The woman who is represented by this card is a terrific wife and mother, the guardian of the family’s health and wealth who enjoys taking care of numerous family members. She is the type of person who not only cleans and cooks but also bakes the cake for Sunday and spices the dishes with the herbs from her very own garden. Her negative features are conservatism, stubbornness and vindictiveness.


When the card of Gaia appears in the spread, depending on the question it may signify stabilization, health or finances improvement and the necessity to have some rest. The card always suggests going outside and spending more time in nature as well as asking for the advice of an older or more experienced woman such as a friend, a mother or a grandmother (in my private code Gaia represents a grandmother).

Please pay attention that this card brings the features traditionally attributed to the element of EARTH.

Positive: stability, solidness, constancy, endurance, reliability, predictability, regularity, planning, pracitism, ability to save up, sedateness, determination, persistence, strength, will power, safety, balance, peace, tranquillity, love for nature, rebirth, nourishment, fullness, richness and fertility.

Negative: inability to introduce changes and to adapt, inaction, conservatism, passiveness, boredom,  conformity, materialism, greediness, avarice, selfishness, superficiality, headstrongness, intransigence and stubbornness.


It is a good time to settle down and start a family or spend more time with the relatives. If you are thinking about pregnancy, this card suggests it is a good decision.


It is not a good moment for risky financial operation. Invest money in stable properties such as land, gold or jewels. Do not spend money at the moment if you do not have to, try to save as much as you can.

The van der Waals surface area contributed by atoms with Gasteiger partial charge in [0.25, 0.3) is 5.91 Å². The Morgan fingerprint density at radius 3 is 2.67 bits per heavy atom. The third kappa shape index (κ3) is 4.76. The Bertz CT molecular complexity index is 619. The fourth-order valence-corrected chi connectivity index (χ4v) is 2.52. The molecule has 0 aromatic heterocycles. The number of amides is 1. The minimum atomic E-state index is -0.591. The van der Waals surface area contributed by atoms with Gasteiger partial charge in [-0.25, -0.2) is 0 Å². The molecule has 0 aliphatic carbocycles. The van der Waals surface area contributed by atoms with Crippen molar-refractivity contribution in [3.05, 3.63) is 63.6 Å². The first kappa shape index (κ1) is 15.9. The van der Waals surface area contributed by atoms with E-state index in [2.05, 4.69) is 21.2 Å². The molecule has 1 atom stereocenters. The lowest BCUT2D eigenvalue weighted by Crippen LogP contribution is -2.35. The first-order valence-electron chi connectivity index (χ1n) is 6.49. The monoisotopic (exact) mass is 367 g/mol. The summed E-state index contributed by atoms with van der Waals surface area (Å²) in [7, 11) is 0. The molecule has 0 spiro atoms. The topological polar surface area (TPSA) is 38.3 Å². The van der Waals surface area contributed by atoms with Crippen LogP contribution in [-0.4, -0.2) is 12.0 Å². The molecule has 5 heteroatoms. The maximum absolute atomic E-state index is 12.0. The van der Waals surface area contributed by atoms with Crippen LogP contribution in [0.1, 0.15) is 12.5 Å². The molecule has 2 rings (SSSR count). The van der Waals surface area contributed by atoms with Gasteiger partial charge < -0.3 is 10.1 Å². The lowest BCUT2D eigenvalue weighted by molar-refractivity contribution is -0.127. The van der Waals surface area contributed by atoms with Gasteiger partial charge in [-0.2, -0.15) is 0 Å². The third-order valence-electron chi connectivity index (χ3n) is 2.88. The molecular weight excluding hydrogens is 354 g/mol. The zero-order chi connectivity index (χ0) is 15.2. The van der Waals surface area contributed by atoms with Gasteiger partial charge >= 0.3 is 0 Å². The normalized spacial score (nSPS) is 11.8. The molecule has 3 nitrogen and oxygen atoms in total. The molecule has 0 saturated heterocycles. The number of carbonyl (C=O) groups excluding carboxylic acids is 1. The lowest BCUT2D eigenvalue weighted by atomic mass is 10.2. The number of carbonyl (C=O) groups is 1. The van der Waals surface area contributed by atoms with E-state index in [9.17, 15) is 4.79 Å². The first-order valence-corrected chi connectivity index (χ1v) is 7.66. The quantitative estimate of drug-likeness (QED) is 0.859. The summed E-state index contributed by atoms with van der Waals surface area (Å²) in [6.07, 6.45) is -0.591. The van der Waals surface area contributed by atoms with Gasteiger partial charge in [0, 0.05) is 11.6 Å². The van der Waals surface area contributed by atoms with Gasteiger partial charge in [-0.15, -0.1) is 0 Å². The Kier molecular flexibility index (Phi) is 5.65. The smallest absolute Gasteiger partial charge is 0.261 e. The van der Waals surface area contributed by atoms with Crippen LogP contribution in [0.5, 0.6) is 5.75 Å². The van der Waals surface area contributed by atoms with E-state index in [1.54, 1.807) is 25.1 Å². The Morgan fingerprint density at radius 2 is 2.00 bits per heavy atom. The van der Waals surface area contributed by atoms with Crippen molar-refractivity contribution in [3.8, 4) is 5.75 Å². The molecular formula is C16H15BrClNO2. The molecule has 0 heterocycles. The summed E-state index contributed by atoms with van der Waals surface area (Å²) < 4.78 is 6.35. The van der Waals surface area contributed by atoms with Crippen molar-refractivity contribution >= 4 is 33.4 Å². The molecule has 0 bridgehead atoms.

You need to have some rest preferably in destinations located in the forests or the mountains. Endangered parts of the body: bones, skin and the digestive system.


A beautiful image of Gaia in Goddesses of the New Light by Pamela Matthews

Gaia in the Matthews deck

Gaia in Ancient Feminine Wisdom by Kay Stevenson&Brian Clark

Gaia in The Goddess Oracle Deck by Thalia Took

Gaia in The Goddesses Knowledge Cards by Susan Seddon Boulet&Michael Babcock

Gaia in The Goddesses Knowledge Cards by Susan Seddon Boulet&Michael Babcock

Gaia in Goddesses&Sirens by Stacey Demarco&Jimmy Manton

Gaia in The Goddess Wisdom Cards by Jill Fairchild, Regina Schaare & Sandra M. Stanton

Gaia in The Goddess Wisdom Cards by Jill Fairchild, Regina Schaare & Sandra M. Stanton

Gaia in The Oracle of the Goddess by Gayan Sylvie Winter&Jo Dosé

Gaia in Goddess Inspiration Oracle by Kris Waldherr

Gaia in Goddess Card Pack by Juni Parkhurst

Gaia in The Goddess Power deck by Cordelia Brabbs

I would like you to pay attention to Gaia representing the card of The World, the twenty – second Major Arcan of Tarot. The first card is taken from the deck of Universal Goddess Tarot by Maria Caratti&Antonella Platano published by Lo Scarabeo.

Gaia in the Tarot deck by Lo Scarabeo

The second one is taken from the Goddess Tarot created by Kris Waldherr

Gaia as the World in the Tarot deck by Kris Waldherr

Based on The Greek Myths by Robert Graves, The Dictionary of Classical Mythology by Pierre Grimal and English Wikipedia.

*Dragon seems to be a symbol closely related with the Earth. In the movie Mists of Avalon, based on the book by Marion
Zimmer Bradley, one of the main heroes Uther PenDRAGON has this motive tatooed on his skin as the sign of his devotion to the belief in the Goddess, the feminine deity of nature. Later in the movie when the pagan rituals are replaced by the Christian ones the image of dragon being  stabbed to death by a warrior is shown.